4. Constitutive Parameter Measurement Using Double Ridge Waveguide

    Science.gov (United States)

    2013-03-01

    PARAMETER MEASUREMENT USING DOUBLE RIDGE WAVEGUIDE Nathan J. Lehman, B.S.E.E. Captain, USAF Approved: Michael Havrilla , PhD (Chairman) Maj Milo Hyde, PhD...would like express my gratitude to Dr. Michael Havrilla , my research advisor. Your ability to illustrate the entire picture of the subject was...electromagnetics U U U UU 83 Dr. Michael J. Havrilla (ENG) (937) 255-3636 x4582 michael.havrilla@afit.edu

  5. Fingerprint image mosaicking by recursive ridge mapping.

    Science.gov (United States)

    Choi, Kyoungtaek; Choi, Heeseung; Lee, Sangyoun; Kim, Jaihie

    2007-10-01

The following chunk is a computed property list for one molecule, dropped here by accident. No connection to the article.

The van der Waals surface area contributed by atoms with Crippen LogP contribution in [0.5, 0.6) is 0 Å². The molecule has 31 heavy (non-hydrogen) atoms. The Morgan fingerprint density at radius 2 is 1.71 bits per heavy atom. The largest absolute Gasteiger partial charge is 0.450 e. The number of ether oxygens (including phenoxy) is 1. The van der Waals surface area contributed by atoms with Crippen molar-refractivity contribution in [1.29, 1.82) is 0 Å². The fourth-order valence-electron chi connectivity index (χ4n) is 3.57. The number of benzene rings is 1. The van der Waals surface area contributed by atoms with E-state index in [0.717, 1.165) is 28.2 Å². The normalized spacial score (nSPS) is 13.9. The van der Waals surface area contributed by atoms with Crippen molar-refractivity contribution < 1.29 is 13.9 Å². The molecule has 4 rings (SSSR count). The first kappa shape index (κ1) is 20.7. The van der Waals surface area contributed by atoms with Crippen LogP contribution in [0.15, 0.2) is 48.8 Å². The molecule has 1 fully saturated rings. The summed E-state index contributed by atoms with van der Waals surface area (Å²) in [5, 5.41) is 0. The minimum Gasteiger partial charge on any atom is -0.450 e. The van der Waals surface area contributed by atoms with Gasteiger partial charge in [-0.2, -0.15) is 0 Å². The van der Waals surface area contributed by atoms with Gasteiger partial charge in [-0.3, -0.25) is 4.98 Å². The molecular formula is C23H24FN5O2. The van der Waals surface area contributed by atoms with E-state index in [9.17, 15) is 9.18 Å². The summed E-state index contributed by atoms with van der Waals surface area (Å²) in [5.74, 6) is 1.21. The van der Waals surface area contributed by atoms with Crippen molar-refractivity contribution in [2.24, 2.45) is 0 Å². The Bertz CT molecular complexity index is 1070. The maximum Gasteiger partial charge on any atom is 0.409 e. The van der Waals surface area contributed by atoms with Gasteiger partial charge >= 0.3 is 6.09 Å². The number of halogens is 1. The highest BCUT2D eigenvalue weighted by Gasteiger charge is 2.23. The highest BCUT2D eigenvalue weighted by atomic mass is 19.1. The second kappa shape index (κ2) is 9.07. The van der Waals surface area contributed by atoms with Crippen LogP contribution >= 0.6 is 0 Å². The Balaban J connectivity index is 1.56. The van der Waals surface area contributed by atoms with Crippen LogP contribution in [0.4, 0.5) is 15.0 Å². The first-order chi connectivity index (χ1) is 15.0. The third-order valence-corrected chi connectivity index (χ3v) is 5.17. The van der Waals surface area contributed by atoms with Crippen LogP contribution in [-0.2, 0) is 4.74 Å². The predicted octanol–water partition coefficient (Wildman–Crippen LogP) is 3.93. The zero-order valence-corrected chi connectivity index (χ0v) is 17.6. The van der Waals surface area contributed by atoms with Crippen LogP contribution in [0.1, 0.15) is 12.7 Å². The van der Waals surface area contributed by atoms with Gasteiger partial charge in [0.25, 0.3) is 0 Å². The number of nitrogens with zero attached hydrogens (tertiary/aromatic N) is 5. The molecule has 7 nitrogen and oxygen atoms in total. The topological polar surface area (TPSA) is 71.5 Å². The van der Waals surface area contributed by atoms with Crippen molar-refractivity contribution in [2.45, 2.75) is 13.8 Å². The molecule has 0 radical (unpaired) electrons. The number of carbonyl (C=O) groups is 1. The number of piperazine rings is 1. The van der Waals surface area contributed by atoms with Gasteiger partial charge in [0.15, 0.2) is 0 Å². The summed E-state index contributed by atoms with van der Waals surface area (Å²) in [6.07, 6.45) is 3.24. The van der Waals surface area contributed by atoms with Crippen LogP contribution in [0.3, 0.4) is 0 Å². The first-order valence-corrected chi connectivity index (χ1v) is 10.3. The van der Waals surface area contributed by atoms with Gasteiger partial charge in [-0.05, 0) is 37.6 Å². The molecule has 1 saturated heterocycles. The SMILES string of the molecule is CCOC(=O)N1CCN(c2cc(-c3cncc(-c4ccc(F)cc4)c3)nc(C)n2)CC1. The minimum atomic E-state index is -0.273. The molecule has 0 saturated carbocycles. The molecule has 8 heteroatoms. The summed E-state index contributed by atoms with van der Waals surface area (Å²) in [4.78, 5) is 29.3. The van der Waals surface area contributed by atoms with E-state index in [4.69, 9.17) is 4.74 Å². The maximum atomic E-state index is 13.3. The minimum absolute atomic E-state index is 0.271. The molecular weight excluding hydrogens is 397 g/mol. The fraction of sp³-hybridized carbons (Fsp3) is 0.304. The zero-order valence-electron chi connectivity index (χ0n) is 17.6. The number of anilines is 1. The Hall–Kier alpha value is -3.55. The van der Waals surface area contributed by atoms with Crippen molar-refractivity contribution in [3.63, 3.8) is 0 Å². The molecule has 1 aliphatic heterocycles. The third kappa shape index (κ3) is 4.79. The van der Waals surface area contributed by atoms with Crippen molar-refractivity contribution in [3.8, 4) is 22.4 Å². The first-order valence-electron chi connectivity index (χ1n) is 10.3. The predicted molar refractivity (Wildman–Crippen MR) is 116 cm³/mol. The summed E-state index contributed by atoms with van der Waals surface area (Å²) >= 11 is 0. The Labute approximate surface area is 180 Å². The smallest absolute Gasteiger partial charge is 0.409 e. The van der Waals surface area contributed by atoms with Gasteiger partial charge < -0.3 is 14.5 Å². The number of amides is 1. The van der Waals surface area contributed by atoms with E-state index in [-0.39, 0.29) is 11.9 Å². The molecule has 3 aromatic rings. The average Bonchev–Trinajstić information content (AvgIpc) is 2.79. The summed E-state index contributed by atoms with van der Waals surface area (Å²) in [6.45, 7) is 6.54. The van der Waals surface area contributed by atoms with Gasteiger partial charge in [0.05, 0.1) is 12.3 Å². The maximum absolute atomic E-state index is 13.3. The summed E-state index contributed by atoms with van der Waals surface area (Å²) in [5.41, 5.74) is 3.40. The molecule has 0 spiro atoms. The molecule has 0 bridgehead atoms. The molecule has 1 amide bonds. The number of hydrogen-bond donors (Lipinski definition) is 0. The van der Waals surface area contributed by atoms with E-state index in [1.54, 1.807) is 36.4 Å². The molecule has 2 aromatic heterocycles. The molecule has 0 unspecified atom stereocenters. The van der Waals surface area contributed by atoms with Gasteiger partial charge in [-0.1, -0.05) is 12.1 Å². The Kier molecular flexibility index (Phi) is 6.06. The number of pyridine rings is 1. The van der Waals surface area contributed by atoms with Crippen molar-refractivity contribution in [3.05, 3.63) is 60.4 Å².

To obtain a large fingerprint image from several small partial images, mosaicking of fingerprint images has been recently researched. However, existing approaches cannot provide accurate transformations for mosaics when it comes to aligning images because of the plastic distortion that may occur due to the nonuniform contact between a finger and a sensor or the deficiency of the correspondences in the images. In this paper, we propose a new scheme for mosaicking fingerprint images, which iteratively matches ridges to overcome the deficiency of the correspondences and compensates for the amount of plastic distortion between two partial images by using a thin-plate spline model. The proposed method also effectively eliminates erroneous correspondences and decides how well the transformation is estimated by calculating the registration error with a normalized distance map. The proposed method consists of three phases: feature extraction, transform estimation, and mosaicking. Transform is initially estimated with matched minutia and the ridges attached to them. Unpaired ridges in the overlapping area between two images are iteratively matched by minimizing the registration error, which consists of the ridge matching error and the inverse consistency error. During the estimation, erroneous correspondences are eliminated by considering the geometric relationship between the correspondences and checking if the registration error is minimized or not. In our experiments, the proposed method was compared with three existing methods in terms of registration accuracy, image quality, minutia extraction rate, processing time, reject to fuse rate, and verification performance. The average registration error of the proposed method was less than three pixels, and the maximum error was not more than seven pixels. In a verification test, the equal error rate was reduced from 10% to 2.7% when five images were combined by our proposed method. The proposed method was superior to other